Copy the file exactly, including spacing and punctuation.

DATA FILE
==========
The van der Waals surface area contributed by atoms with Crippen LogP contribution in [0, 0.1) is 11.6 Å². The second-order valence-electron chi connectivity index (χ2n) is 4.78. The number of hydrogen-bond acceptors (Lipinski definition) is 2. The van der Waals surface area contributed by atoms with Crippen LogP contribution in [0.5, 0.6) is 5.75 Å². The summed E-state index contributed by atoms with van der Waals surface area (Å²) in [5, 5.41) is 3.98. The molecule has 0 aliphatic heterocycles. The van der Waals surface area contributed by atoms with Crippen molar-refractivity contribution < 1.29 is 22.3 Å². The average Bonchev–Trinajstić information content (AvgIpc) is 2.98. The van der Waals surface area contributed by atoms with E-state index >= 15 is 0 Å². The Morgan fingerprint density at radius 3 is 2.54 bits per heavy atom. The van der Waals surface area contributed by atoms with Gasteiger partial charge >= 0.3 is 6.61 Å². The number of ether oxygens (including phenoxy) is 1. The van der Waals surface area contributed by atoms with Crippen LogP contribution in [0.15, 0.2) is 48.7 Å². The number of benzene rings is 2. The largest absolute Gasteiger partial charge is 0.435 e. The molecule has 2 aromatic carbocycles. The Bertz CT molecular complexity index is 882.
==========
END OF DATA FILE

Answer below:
The van der Waals surface area contributed by atoms with Crippen LogP contribution in [0, 0.1) is 11.6 Å². The second-order valence-electron chi connectivity index (χ2n) is 4.78. The number of hydrogen-bond acceptors (Lipinski definition) is 2. The van der Waals surface area contributed by atoms with Crippen LogP contribution in [0.5, 0.6) is 5.75 Å². The summed E-state index contributed by atoms with van der Waals surface area (Å²) in [5, 5.41) is 3.98. The molecule has 0 aliphatic heterocycles. The van der Waals surface area contributed by atoms with Crippen molar-refractivity contribution < 1.29 is 22.3 Å². The average Bonchev–Trinajstić information content (AvgIpc) is 2.98. The van der Waals surface area contributed by atoms with E-state index >= 15 is 0 Å². The Morgan fingerprint density at radius 3 is 2.54 bits per heavy atom. The van der Waals surface area contributed by atoms with Gasteiger partial charge >= 0.3 is 6.61 Å². The number of ether oxygens (including phenoxy) is 1. The van der Waals surface area contributed by atoms with Crippen LogP contribution in [0.15, 0.2) is 48.7 Å². The number of benzene rings is 2. The largest absolute Gasteiger partial charge is 0.435 e. The molecule has 2 aromatic carbocycles. The Bertz CT molecular complexity index is 882.